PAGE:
Table 1 De"nitions given by Vert Biodegradable are solid polymeric materials and devices which break down due to macromolecular degradation with dispersion in vivo but no proof for the elimination from the body (this de"nition excludes environmental, fungi or bacterial degradation). Biodegradable poly- meric systems or devices can be attacked by biological elements so that the integrity of the system, and in some cases but not necessarily, of the macromolecules themselves, is a!ected and gives fragments or other degradation by-products. Such fragments can move away from their site of action but not necessarily from the body. Bioresorbable are solid polymeric materials and devices which show bulk degradation and further resorb in vivo i.e. polymers which are eliminated through natural pathways either because of simple "ltration of degradation by-products or after their metabolization. Bioresorption is thus a concept which re#ects total elimination of the initial foreign material and of bulk degradation by-products (low molecular weight compounds) with no residual side e!ects. The use of the word &bio- resorbable' assumes that elimination is shown conclusively. Bioerodible are solid polymeric materials or devices, which show sur- face degradation and further, resorb in vivo. Bioerosion is thus a con- cept, too, which re#ects total elimination of the initial foreign material and of surface degradation by-products (low molecular weight com- pounds) with no residual side e!ects. Bioabsorbable are solid polymeric materials or devices, which can dissolve in body #uids without any polymer chain cleavage or molecu- lar mass decrease. For example, it is the case of slow dissolution of water-soluble implants in body #uids. A bioabsorbable polymer can be bioresorbable if the dispersed macromolecules are excreted. Table 2 The research program for tissue engineering bone and cartilage classi- "ed into six phases I*Fabrication of bioresorbable sca!old II*Seeding of the osteoblasts/chondrocytes populations into the polymeric sca!old in a static culture (petri dish) III*Growth of premature tissue in a dynamic environment (spinner #ask) IV*Growth of mature tissue in a physiologic environment (bioreactor) V*Surgical transplantation VI*Tissue-engineered transplant assimilation/remodeling The "rst stage of tissue engineering bone or cartilage begins with the design and fabrication of a porous 3-D sca!old, the main topic of this review paper. In general, the sca!old should be fabricated from a highly biocom- patible material which does not have the potential to elicit an immunological or clinically detectable primary or secondary foreign body reaction . Furthermore, a polymer sca!old material has to be chosen that will degrade and resorb at a controlled rate at the same time as the speci"c tissue cells seeded into the 3-D construct attach, spread and increase in quantity (number of cells/per void volume) as well as in quality. Currently, the design and fabrication of sca!olds in tissue engineering research is driven by three material categories: I. Regula- tory approved biodegradable and bioresorbable poly- mers (Table 3), such as collagen, polyglycolide (PGA), polylactides (PLLA, PDLA), polycaprolactone (PCL), etc. II. A number of non-approved polymers, such as polyorthoester (POE), polyanhydrides, etc. which are also under investigation. III. The synthesis of entrepre- neurial polymeric biomaterials, such as poly (lactic acid- co-lysine), etc., which can selectively shepherd speci"c cell phenotypes and guide the di!erentiation and prolifer- ation into the targeted functional premature and/or ma- ture tissue. In general, polymers of the poly(a-hydroxy acids) group undergo bulk degradation. The molecular weight of the polymer commences to decrease on day one (PGA, PDLA) or after a few weeks (PLLA) upon placement in an aqueous media . However, the mass loss does not start until the molecular chains are reduced to a size which allows them to freely di!use out of the polymer matrix . This phenomenon described and analyzed in detail by a number of research groups [15}18], results in accelerated degradation and resorption kinetics until the physical integrity of polymer matrix is compromised. The mass loss is accompanied by a release gradient of acidic by-products. In vivo, massive release of acidic degradation and resorption by-products results in in#ammatory reac- tions, as reported in the bioresorbable device literature [19}22]. If the capacity of the surrounding tissue to eliminate the by-products is low, due to the poor vas- cularization or low metabolic activity, the chemical com- position of the by-products may lead to local temporary disturbances. One example of this is the increase of osmo- tic pressure or pH manifested through local #uid accumulation or transient sinus formation from "ber reinforced polyglycolide pins applied in orthopedic sur- gery . Potential problems of biocompatibility in tissue engineering bone and cartilage, by applying degra- dable, erodable, and resorbable polymer sca!olds, may also be related to biodegradability and bioresorbability. Therefore, it is important that the 3-D sca!old/cell con- struct is exposed at all times to su$cient quantities of neutral culture media, especially during the period where the mass loss of the polymer matrix occurs. The incorporation of a tricalciumphosphate (TCP) , hydroxyapatite (HA)  and basic salts  into a polymer matrix produces a hybrid/composite material. These inorganic "llers allow to tailor the desired degra- dation and resorption kinetics of the polymer matrix. A composite material would also improve biocompatibil- ity and hard tissue integration in a way that ceramic particles, which are embedded into the polymer matrix, allow for increased initial #ash spread of serum proteins compared to the more hydrophobic polymer surface . In addition, the basic resorption products of HA or TCP would bu!er the acidic resorption by-products of the aliphatic polyester and may thereby help to avoid the formation of an unfavorable environment for the cells due to a decreased pH [15,23,24]. 2530 D.W. Hutmacher / Biomaterials 21 (2000) 2529}2543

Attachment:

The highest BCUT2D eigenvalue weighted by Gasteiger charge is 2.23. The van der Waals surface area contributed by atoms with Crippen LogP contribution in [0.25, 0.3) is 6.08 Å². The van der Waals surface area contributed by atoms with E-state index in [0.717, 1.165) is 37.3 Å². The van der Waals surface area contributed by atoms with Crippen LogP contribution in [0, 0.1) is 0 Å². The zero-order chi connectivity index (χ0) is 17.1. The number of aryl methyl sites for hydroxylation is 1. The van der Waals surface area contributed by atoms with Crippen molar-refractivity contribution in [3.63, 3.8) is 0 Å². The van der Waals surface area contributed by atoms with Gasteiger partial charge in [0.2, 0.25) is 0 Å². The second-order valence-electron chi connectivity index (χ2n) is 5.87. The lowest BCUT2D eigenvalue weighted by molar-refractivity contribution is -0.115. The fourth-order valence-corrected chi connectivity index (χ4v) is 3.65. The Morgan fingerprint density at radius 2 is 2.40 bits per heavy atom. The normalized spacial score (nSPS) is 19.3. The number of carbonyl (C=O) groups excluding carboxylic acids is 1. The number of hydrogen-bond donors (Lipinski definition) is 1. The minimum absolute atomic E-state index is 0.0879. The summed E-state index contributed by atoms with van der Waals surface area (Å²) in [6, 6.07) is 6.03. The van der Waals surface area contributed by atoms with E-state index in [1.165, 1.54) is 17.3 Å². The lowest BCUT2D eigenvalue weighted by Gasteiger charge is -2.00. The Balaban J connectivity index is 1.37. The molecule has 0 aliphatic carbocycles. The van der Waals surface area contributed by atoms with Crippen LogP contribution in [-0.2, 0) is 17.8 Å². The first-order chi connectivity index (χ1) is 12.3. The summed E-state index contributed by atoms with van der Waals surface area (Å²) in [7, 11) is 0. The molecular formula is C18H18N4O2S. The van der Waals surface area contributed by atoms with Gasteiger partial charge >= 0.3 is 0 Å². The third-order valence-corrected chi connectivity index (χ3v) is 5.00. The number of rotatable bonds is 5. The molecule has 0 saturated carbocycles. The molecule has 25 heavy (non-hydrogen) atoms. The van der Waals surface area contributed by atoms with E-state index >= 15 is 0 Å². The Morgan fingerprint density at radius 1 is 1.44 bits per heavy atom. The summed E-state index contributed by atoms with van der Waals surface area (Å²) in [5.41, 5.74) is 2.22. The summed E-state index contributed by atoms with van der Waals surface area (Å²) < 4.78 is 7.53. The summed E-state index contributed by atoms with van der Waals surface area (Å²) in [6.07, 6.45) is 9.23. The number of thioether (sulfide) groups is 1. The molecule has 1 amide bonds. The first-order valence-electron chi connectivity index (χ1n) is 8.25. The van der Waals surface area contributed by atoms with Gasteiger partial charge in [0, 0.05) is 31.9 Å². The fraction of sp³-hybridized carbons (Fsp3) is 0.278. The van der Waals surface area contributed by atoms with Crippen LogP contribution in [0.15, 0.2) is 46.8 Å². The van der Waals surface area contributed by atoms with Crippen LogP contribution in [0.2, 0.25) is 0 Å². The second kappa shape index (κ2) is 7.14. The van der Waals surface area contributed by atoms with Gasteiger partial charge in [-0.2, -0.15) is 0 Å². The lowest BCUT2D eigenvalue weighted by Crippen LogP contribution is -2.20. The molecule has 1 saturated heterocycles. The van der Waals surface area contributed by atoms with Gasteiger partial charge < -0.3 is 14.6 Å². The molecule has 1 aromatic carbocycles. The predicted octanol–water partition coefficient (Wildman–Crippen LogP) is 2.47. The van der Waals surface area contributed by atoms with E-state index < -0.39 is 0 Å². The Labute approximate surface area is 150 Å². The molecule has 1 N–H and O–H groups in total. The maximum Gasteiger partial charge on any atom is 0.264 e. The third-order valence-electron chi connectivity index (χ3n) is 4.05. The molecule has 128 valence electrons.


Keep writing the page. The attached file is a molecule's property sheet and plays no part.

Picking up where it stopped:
Table 3 Properties of bioresorbable and bioerodable polymers Polymer Comparison of mechanical properties of bioerodable and bioresorbable polymers Degradation and resorption process via hydrolysis Molecular weight loss/loss of mechanical properties (in month) ! Mass loss (in month) ! References (sca ! olds) References (medical device) Area of application Products with regulatory approval Poly( L -lactide) ### Bulk erosion 9 } 15 36 } 48 46, 48, 49, 60 } 64, 70 } 72 19, 20, 24 Orthopedic Surgery, Oral and Maxillofacial Surgery FixSorb System (screws, nails, pins) Neo " x (screws, nails, pins) Poly( L -lactide-co- D , L -lactide) 70/30 ## Bulk erosion 5 } 6 12 } 18 22, 23 Oral and Maxillofacial Surgery, Orthopedic Surgery ResorPin, Lead " x MacroSorb System (screws and plates, mesh, nails, pins) PolyPin Poly( L -lactide-co- glycolide) 10/90 ## Bulk erosion 1 } 2 3 } 4 28, 63 Suture Periodontal Surgery, Surgery, Vicryl Suture, Vicryl Mesh Polyglycolide ### Bulk erosion 0.5 } 1 3 } 4 6, 30 } 35, 41, 65 Orthopedic Surgery Bio " x Poly( D , L -lactide) # Bulk erosion 1 } 2 5 } 6 6, 31, 34, 49, 60 Poly( D , L -lactide- co-glycolide) 85/15 # Bulk erosion 1 } 2 4 } 5 53 } 56, 60, 70 Poly( D , L -lactide- co-glycolide) 75/25 # Bulk erosion 1 } 2 4 } 5 49, 61 Poly( D , L -lactide- co-glycolide) 50/50 ## Bulk erosion 1 } 2 3 } 4 28 Polycaprolactone # Bulk and surface erosion 9 } 12 24 } 36 29 Drug delivery Capranor Polyorthoester ## Surface erosion 4 } 6 12 } 18 Polyanhydrides ## Surface erosion 4 } 6 12 } 18 59 Animal experiments ! Molecular weight and mass loss vary depending on factors such as chemical structure and composition presence of ionic groups and of side group defect s con " guration of the structure molecular weight and molecular weight distribution (polydispersity) presence of low molecular weight components (monomers, oligomers, solvents, softene rs, drugs, growth factors, etc.) production and manufacturing procedures and their process parameters, implant design, sterilization method, morphology (amorphous versus semi-crystalline, p resence of microstructures and stress within the components), tempering, storage, implant site. ### , good ## , average # , poor. D.W. Hutmacher / Biomaterials 21 (2000) 2529}2543 2531